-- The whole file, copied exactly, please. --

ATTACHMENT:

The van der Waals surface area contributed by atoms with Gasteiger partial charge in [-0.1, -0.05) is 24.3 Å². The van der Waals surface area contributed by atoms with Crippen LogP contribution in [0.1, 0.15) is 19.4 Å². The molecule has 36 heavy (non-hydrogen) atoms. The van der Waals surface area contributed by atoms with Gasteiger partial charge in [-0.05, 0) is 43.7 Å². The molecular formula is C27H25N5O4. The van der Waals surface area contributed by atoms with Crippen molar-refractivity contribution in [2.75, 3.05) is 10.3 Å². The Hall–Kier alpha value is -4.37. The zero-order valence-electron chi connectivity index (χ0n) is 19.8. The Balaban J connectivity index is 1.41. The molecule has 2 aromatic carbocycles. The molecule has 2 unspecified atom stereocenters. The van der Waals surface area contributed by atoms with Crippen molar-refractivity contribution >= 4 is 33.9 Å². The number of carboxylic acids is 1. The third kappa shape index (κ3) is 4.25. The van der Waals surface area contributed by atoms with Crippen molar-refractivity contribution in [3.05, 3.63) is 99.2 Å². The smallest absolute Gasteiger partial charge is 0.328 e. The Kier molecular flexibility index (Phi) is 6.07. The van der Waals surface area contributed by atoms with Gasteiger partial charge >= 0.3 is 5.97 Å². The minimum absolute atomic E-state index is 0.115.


The van der Waals surface area contributed by atoms with Gasteiger partial charge in [-0.1, -0.05) is 24.3 Å². The van der Waals surface area contributed by atoms with Crippen LogP contribution in [0.1, 0.15) is 19.4 Å². The molecule has 36 heavy (non-hydrogen) atoms. The van der Waals surface area contributed by atoms with Gasteiger partial charge in [-0.05, 0) is 43.7 Å². The molecular formula is C27H25N5O4. The van der Waals surface area contributed by atoms with Crippen molar-refractivity contribution in [2.75, 3.05) is 10.3 Å². The Hall–Kier alpha value is -4.37. The zero-order valence-electron chi connectivity index (χ0n) is 19.8. The Balaban J connectivity index is 1.41. The molecule has 2 aromatic carbocycles. The molecule has 2 unspecified atom stereocenters. The van der Waals surface area contributed by atoms with Crippen molar-refractivity contribution >= 4 is 33.9 Å². The number of carboxylic acids is 1. The third kappa shape index (κ3) is 4.25. The van der Waals surface area contributed by atoms with Crippen molar-refractivity contribution in [3.05, 3.63) is 99.2 Å². The smallest absolute Gasteiger partial charge is 0.328 e. The Kier molecular flexibility index (Phi) is 6.07. The van der Waals surface area contributed by atoms with Gasteiger partial charge >= 0.3 is 5.97 Å². The minimum absolute atomic E-state index is 0.115.